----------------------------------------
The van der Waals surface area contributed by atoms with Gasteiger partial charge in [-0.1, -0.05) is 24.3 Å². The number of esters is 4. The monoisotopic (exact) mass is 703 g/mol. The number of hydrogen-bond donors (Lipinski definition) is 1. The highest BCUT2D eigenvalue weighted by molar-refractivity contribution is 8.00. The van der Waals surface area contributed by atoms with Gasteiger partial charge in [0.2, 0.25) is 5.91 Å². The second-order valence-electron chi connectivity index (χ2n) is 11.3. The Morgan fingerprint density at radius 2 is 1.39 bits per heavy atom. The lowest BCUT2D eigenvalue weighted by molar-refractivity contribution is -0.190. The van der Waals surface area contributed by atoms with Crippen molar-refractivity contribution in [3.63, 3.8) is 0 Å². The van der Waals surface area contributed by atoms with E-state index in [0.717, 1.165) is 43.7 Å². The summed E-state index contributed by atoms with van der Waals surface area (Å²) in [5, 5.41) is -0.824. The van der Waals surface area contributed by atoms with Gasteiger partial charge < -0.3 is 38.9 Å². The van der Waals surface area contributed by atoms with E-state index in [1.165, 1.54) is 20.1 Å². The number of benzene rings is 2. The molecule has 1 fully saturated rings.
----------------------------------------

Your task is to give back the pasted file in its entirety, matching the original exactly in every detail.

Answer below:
The van der Waals surface area contributed by atoms with Gasteiger partial charge in [-0.1, -0.05) is 24.3 Å². The number of esters is 4. The monoisotopic (exact) mass is 703 g/mol. The number of hydrogen-bond donors (Lipinski definition) is 1. The highest BCUT2D eigenvalue weighted by molar-refractivity contribution is 8.00. The van der Waals surface area contributed by atoms with Gasteiger partial charge in [0.2, 0.25) is 5.91 Å². The second-order valence-electron chi connectivity index (χ2n) is 11.3. The Morgan fingerprint density at radius 2 is 1.39 bits per heavy atom. The lowest BCUT2D eigenvalue weighted by molar-refractivity contribution is -0.190. The van der Waals surface area contributed by atoms with Crippen molar-refractivity contribution in [3.63, 3.8) is 0 Å². The van der Waals surface area contributed by atoms with E-state index in [0.717, 1.165) is 43.7 Å². The summed E-state index contributed by atoms with van der Waals surface area (Å²) in [5, 5.41) is -0.824. The van der Waals surface area contributed by atoms with Gasteiger partial charge < -0.3 is 38.9 Å². The van der Waals surface area contributed by atoms with E-state index in [1.165, 1.54) is 20.1 Å². The number of benzene rings is 2. The molecule has 1 fully saturated rings.